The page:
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Mom also has a kidney problem which is stable .She sees the Doctor every month for checkups. I have someone come in every day from 8.30 to 2.pm to give her a bath, breakfast and lunch as she feels she cannot do it. after that she lies down until I get home at 7.00 pm to give her dinner. She would not get up and help her self.

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I agree that antidepressants can be tricky for elderly people and drug interactions can be a problem. That being said, a visit to a psychiatrist may not hurt.

Low B12 can be an issue with elders since it's hard to absorb even when the diet is good, so B12, too, should be checked.

Finding a balance for her is what you want since she may not be the type to enjoy a big social life. Yet, what she's doing isn't good, either.

There are some excellent suggestions and opinions on this thread so I'd read through them and then make an appointment with both her own doctor for a B12 check and other blood work plus a psychiatrist who works with elderly people so he or she knows that medications may or may not be the issues.

Another thing about medications - have a doctor review what she's now taking since some drugs can cause depression. It's a huge puzzle for many - this interplay between health issues and the good/bad of medications. Please keep us tuned in.
Carol
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Well hell bring her over to my mother's house where they can both switch laying on the sofa or sitting in rocker all day long. Oh I forgot also can have lots of conversation with the dog while thinking of ways to harrass me.
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Before you take her to the doctors, start giving her 2-3,000 IU of vitamin D and sublingual B-12. Sometimes this helps tremendously. Giving older people "antidepressants" cause more issues than what they already have. Be sure she's getting a good diet, with lots of fresh fruit and vegetables. Limit or cut out all sugar. Get her outside in the sunshine if possible and keep her physically and mentally active. Good luck!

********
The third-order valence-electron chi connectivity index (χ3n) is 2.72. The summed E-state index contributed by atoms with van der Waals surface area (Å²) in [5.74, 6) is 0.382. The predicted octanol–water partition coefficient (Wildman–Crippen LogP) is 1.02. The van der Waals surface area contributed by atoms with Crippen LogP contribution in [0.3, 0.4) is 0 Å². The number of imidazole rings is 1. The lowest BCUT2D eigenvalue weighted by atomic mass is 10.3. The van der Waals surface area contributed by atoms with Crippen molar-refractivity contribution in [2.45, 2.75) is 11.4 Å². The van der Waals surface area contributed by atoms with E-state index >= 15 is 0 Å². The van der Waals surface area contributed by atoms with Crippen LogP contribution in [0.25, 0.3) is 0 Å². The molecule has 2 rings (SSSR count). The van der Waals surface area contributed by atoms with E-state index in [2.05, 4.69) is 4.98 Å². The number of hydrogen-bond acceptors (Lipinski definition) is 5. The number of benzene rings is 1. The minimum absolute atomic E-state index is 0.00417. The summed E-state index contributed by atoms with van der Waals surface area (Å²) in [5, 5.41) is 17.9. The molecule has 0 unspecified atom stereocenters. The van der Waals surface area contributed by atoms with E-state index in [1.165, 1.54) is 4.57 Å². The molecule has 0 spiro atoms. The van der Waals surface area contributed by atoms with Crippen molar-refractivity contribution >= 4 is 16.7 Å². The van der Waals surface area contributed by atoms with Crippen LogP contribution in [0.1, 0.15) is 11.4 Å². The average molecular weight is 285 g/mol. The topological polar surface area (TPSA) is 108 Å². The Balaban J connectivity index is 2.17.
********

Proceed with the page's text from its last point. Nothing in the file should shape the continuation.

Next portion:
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If she is mobile, one of the best things you can do is get her out of the home for a few hours a day or at least two or three days a week. If there is an adult day care in your area, get her involved in the activities there. Most day care centers have a varied schedule of daily activities. Even if your mother is not into some of the activities at least she will be around other people which is always a positive thing. The statistics are very revealing in that it is a proven fact that elders who are involved in activities outside the home are typically healthier, happier and generally live longer than those who stay confined to the home. If you have trouble convincing her she needs to be getting out of the home and involved in some other activities then a get a doctors appointment and have the Dr. tell her how important it is that she get involved in outside the home activities.
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If one has a clinical depression, discuss with her doctor she is seeing every month her emotional/mental state. Depression can lead to heart disease if left unchecked. Being depressed is (in most cases) a chemical imbalance in the brain which an antidepressant can help. There is an art to finding the right "key" med to unlock that depression, but with patience one can find the right medication. Thinking she is just going to get active all of a sudden is naïve. Get her to a psychiatrist because most primary care doctors do not have the expertise to deal with depression. It is no fun to have depression, and it is a serious medical condition which needs treatment. I hope you get her some.